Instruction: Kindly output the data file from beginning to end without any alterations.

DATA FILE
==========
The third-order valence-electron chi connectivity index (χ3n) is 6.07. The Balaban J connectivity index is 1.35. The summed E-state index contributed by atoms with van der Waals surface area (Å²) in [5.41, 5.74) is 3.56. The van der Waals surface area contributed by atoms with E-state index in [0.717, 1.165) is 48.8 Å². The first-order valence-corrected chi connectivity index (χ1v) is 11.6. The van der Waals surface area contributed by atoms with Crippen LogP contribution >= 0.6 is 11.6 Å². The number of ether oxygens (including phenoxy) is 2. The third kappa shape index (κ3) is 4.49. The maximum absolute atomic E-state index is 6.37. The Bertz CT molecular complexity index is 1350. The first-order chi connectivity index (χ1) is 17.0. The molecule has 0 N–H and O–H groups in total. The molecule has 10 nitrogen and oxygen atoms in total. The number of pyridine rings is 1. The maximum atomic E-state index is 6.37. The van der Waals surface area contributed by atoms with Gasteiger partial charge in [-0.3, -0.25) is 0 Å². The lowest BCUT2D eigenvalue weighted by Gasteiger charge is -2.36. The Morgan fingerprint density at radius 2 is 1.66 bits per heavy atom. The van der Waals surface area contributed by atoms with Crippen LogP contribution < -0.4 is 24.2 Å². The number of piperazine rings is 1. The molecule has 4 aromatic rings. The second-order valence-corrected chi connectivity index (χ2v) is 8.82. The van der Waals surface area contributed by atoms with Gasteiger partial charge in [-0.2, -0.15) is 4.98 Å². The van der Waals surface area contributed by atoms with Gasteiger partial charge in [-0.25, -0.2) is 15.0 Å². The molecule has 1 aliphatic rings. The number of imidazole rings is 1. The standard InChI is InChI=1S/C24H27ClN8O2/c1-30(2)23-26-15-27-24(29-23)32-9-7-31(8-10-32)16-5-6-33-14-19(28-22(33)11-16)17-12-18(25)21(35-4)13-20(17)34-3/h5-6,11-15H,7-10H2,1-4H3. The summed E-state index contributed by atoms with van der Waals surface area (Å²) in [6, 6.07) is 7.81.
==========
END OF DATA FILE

The third-order valence-electron chi connectivity index (χ3n) is 6.07. The Balaban J connectivity index is 1.35. The summed E-state index contributed by atoms with van der Waals surface area (Å²) in [5.41, 5.74) is 3.56. The van der Waals surface area contributed by atoms with E-state index in [0.717, 1.165) is 48.8 Å². The first-order valence-corrected chi connectivity index (χ1v) is 11.6. The van der Waals surface area contributed by atoms with Crippen LogP contribution >= 0.6 is 11.6 Å². The number of ether oxygens (including phenoxy) is 2. The third kappa shape index (κ3) is 4.49. The maximum absolute atomic E-state index is 6.37. The Bertz CT molecular complexity index is 1350. The first-order chi connectivity index (χ1) is 17.0. The molecule has 0 N–H and O–H groups in total. The molecule has 10 nitrogen and oxygen atoms in total. The number of pyridine rings is 1. The maximum atomic E-state index is 6.37. The van der Waals surface area contributed by atoms with Gasteiger partial charge in [-0.3, -0.25) is 0 Å². The lowest BCUT2D eigenvalue weighted by Gasteiger charge is -2.36. The Morgan fingerprint density at radius 2 is 1.66 bits per heavy atom. The van der Waals surface area contributed by atoms with Crippen LogP contribution < -0.4 is 24.2 Å². The number of piperazine rings is 1. The molecule has 4 aromatic rings. The second-order valence-corrected chi connectivity index (χ2v) is 8.82. The van der Waals surface area contributed by atoms with Gasteiger partial charge in [-0.2, -0.15) is 4.98 Å². The van der Waals surface area contributed by atoms with Gasteiger partial charge in [-0.25, -0.2) is 15.0 Å². The molecule has 1 aliphatic rings. The number of imidazole rings is 1. The standard InChI is InChI=1S/C24H27ClN8O2/c1-30(2)23-26-15-27-24(29-23)32-9-7-31(8-10-32)16-5-6-33-14-19(28-22(33)11-16)17-12-18(25)21(35-4)13-20(17)34-3/h5-6,11-15H,7-10H2,1-4H3. The summed E-state index contributed by atoms with van der Waals surface area (Å²) in [6, 6.07) is 7.81.